Ontario Politics: Top Issue and Should Kathleen Wynne call an election?

Jobs and the Economy Top Issues in Ontario
Ontarians split on whether Kathleen Wynne should call an election.

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A new provincial survey released by Abacus Data found that jobs, the economy and related issues are the most important issues to voters in Ontario as Kathleen Wynne forms a new government.  Liberals and Progressive Conservatives alike expressed concerns surrounding job creation, the economy and provincial debt levels, while NDP voters were less likely to focus on a single issue.

“Ontarians identified jobs, the economy, and health care as the top three issues facing the province,” said David Coletto, CEO of Abacus Data.  “We heard a lot about the economy during the Liberal leadership race and I suspect you will hear a lot about that in the coming Throne Speech.”

“The strength of Ontario’s economy affect not just jobs, but real estate values, retirement security, and other issues that affect the lives of every Ontarians.  The economy is a cross-partisan issue,” said Coletto.  “The question that the parties have to answer is – who is better at managing the economy?”

Progressive Conservative supporters were most likely to say that the provincial deficit and debt was the most important issue facing Ontario (25%) while Liberal and NDP supporters were more likely to mention something about the provincial economy.

“Hudak’s supporters want a hard line on spending and deficit reduction,” said Coletto.  “Given that, Premier Wynne will likely have an easier time and risk less backlash if she works with the NDP and Andrea Horwath.  Supporters of both parties have similar priorities and don’t want a spring election.”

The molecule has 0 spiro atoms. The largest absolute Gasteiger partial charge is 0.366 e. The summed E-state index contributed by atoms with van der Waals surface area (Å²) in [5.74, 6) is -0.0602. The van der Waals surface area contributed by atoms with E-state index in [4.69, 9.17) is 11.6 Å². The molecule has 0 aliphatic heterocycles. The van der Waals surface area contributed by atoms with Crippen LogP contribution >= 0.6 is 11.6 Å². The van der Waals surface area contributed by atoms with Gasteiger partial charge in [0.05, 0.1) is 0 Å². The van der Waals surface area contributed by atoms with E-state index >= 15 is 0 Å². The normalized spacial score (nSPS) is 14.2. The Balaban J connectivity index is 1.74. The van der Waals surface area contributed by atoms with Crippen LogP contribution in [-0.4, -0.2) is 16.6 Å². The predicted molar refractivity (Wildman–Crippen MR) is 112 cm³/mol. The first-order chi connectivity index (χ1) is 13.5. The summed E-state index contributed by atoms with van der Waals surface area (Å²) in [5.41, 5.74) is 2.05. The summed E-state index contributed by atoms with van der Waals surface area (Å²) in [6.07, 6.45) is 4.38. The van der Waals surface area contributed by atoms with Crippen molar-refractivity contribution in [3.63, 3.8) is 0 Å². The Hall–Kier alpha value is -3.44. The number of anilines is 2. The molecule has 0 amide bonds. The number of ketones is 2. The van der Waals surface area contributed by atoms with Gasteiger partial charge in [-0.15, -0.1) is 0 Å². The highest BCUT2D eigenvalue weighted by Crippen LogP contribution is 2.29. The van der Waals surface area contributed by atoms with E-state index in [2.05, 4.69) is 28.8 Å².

“Kathleen Wynne faces two opposition leaders each with different pressure points from their respective supporters,” said Coletto.  “On the big files of the economy and the provincial budget, public opinion prevents her from finding common group with both.”

Ontarians are split on whether Wynne should call an election


Highlighting Ontario’s polarized political landscape, 40% of Ontarians agreed that Kathleen Wynne should call an election to get a mandate from Ontarians while 38% percent disagreed that an election should be called.  Twenty-one percent were unsure.


Politically,  Liberal Party supporters were most likely to oppose the idea of an early election (60%), while Progressive Conservative Party supporters were most likely to agree that an election should be called (64% of Progressive Conservative supporters want an election).  New Democrats were more divided – 42% want Premier Wynne to call an election while 37% do not want her to.

“With the high level of divisiveness we have seen in Ontario politics, it is not surprising that Progressive Conservative voters would like to get another shot at the polls” said David Coletto, CEO of Abacus Data.  “Liberals and many New Democrat supporters, meanwhile, seem leery of going to the polls before  Kathleen Wynne has had a chance to govern.”



The survey was conducted online with 1,020 respondents in English and French using an internet survey programmed and collected by Abacus Data. A random sample of panelists was invited to participate in the survey from a panel of over 150,000 Canadians.  The survey was completed from February 5 to 6, 2013.

Since the online survey was not a random, probability based sample, a margin of error could not be calculated.   The Marketing Research and Intelligence Association prohibits statements about margins of sampling error or population estimates with regard to most online panels.

The margin of error for a probability-based random sample of 1,020 respondents using a probability sample is +/- 3.1%, 19 times out of 20.

The data was weighted according to census data to ensure that the sample matched Ontario’s population according to age, gender, education level, and region.

These questions were posed as part of the Abacus Data monthly Omnibus survey.